This ever-expanding reference list provides background on a diverse spectrum of illustrators across time, cultures, and artistic styles.
Known for his strong sense of design and color.
Hungarian-born children's book illustrator, commercial illustrator, and animator.
Early 20th century illustrator best known for her work in children’s book illustration.
Award-winning illustrator best known for her acclaimed children’s picture books.
Turn of the century magazine illustrator and creator of the “Christy Girl.”
Illustrator for a variety of America’s leading magazines, using sports themes as a common subject matter.
One of the most popular "boy/girl" illustrators.
Best-known for his "New Yorker" covers and animated character design.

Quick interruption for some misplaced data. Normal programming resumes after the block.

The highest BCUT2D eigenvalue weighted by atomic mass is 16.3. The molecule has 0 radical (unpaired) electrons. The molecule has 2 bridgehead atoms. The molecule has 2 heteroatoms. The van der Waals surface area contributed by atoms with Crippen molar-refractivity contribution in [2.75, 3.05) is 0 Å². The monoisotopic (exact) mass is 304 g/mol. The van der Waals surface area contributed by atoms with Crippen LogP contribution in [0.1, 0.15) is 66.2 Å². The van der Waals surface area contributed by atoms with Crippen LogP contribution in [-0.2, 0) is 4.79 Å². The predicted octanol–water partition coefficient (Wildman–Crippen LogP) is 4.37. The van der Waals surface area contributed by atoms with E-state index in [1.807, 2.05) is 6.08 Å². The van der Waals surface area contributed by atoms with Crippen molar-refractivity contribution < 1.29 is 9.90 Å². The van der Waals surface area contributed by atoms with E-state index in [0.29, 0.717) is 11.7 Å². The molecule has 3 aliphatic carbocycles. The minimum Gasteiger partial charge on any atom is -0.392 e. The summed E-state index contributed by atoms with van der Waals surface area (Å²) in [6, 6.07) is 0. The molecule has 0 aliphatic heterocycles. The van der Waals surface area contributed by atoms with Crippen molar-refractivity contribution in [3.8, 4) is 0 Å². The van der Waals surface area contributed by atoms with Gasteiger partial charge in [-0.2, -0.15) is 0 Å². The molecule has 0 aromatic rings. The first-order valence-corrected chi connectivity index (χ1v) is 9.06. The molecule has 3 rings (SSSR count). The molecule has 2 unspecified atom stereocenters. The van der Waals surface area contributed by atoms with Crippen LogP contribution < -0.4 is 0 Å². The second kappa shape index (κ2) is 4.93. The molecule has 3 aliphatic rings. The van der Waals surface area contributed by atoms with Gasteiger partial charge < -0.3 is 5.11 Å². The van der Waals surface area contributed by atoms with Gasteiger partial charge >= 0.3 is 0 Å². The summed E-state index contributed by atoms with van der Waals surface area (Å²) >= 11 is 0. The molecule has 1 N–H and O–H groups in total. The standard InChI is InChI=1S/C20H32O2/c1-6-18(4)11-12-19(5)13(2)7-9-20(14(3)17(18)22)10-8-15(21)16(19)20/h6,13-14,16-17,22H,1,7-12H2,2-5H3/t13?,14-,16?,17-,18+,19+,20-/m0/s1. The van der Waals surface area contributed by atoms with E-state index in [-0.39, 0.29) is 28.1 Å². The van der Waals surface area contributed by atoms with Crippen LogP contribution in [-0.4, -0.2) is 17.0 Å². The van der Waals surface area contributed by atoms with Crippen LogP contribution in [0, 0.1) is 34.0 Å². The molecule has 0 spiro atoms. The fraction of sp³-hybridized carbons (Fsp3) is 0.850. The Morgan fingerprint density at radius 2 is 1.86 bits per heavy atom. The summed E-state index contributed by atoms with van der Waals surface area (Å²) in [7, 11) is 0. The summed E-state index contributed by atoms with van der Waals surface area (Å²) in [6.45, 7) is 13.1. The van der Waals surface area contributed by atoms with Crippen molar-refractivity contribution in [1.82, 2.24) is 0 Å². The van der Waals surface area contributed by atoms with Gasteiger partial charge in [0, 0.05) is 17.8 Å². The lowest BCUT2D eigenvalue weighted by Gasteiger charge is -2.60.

Illustrated Americans doing everyday activities.
Successful commercial illustrator and founder of the Famous Artists School.
Cuban-born Ric Estrada emigrated to the U.S. where he illustrated comic books, animation, and bible stories.
Illustrator of magazines, as well as portraits and Western scenes.
German-born American illustrator and marine painter.
Flagg created the iconic World War I poster, "I Want YOU for the U.S. Army."
One of the most influential fantasy illustrators of the late 20th century.
Best known for travel posters and paintings of wildlife for Weyerhauser Timber.
William Hanna and Joseph Barbera created Saturday morning cartoons.
Known for detailed renderings of automobiles and trains.
Jetter uses visual memoir to tell personal stories and addresses political and social concerns.
A pioneer of the “California Style” school of painting, Kingman was a cultural ambassador and influential teacher of illustration art.